Summer begins on the Monday after graduation, when campus suddenly empties. In the morning, walking across the Quad to my office, the air feels warm but fresh as the event management company's crews lazily begin disassembling the rows of chairs. They take down the large screens and the podiums. The metal security fences and the water stations for the many senior citizen attendees. Their temporary workers cut the plastic fasteners that tie the chairs from one another. The squirrels run this way and that.
On the morning of the Monday after graduation, I permit myself the opportunity to reflect on the previous year. I have a chance to think about the things that we in the Office of the Provost at the University of the Plains have accomplished. There is much to survey. I have been in my role as Vice President and Associate Professor of Practical Humanities for twenty years, and not a year has gone by without the need to spend at least a week meditating on the enormous growth of our institution, the impact of our graduates, and the astonishing financial challenges that a complicated University like ours must face as we think about the future.
It's also an uneasy time, as I think about the dwindling possibilities of my own ascendance to the highest office at the University. So long have I stood in the shadow of that biggest of leather chairs, in the highest office on campus, that overlooks from a stone turret in College Hall, the central grounds and much of the great city skyline, ten miles to our north.
But for one morning -- on each Monday after graduation -- the university seems to return itself to me in its purest, most rapturous, most full-of-potential form. I can forget about succession and the slights that have relegated me to this humble post. The students are gone, finished with their work, and have departed to make some difference in the world. And it is as if we are presented once more with the blank canvas of cool stone buildings wrapped in ivy. The whole place seems ready for new construction. Ready for renewal. Ready for the opening to new possibilities.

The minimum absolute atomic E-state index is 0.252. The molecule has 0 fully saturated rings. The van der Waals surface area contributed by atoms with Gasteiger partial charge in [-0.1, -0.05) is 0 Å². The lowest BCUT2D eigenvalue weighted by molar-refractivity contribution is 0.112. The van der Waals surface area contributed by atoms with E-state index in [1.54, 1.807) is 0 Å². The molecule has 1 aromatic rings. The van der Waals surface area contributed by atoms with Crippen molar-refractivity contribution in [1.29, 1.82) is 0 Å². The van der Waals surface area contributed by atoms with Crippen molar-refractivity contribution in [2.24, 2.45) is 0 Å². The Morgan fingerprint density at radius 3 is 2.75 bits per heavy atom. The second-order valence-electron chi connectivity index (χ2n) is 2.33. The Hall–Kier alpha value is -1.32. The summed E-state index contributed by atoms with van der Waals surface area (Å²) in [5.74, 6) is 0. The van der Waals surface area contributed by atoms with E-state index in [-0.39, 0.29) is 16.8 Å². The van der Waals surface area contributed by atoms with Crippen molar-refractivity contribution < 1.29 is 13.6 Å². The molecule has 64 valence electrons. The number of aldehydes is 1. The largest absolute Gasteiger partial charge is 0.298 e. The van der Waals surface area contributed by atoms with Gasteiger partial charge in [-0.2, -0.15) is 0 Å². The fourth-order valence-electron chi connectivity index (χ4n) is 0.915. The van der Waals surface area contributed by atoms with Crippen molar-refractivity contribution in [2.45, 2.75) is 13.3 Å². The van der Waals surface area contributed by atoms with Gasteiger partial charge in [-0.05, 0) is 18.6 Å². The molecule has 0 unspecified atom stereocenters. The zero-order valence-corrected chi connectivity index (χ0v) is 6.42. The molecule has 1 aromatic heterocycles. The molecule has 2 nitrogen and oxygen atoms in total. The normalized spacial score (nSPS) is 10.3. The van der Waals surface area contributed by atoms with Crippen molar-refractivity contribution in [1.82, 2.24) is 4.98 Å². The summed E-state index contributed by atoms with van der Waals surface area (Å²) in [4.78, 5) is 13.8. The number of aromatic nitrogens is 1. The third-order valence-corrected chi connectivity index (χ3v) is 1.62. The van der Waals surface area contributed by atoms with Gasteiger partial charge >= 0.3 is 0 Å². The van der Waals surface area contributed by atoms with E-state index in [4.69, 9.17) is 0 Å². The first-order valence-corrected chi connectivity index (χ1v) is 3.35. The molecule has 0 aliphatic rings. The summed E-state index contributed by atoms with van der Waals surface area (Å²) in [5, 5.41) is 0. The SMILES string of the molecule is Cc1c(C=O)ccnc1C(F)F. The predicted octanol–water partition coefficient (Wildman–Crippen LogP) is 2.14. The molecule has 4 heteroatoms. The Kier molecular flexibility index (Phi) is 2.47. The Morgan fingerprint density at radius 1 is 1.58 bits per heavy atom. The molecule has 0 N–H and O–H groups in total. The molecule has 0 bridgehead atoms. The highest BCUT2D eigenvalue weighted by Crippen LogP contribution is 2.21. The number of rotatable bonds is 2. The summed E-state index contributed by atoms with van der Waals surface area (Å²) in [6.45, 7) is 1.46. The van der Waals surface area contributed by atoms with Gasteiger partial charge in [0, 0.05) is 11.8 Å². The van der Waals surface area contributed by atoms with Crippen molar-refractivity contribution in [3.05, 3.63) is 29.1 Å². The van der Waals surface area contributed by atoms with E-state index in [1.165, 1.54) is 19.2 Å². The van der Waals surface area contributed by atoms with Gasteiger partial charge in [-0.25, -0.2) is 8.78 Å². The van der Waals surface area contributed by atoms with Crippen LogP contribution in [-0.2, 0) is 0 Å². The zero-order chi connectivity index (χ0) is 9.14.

So that, of course, the next class of students will be able to experience things that our alumni never even thought could be possible. New towers and gymnasiums. New boathouses for our prestigious crew team and a faculty center to be the envy of Harvard and Berkeley and all of these other places that have absolutely no problem attracting faculty to their wealthy city enclaves. Ours is a humbler, nobler locale, full of honest middle class families trying to make their way in the heart of the country. We have a rugged spirit and hard winters. The people we attract to the University of the Plains are eager to be purified by the elements and by the rigor of the work that they put in here.
This first Monday of summer gives me a chance to imagine the University of the Plains as the university of the future. With students coming to complete their training, not just in academic disciplines, but in the fields that will make them better citizens, better participants in the experiment of our democracy, better human beings. This is the day on which I reflect upon the duty of our University in the universe, and it humbles me.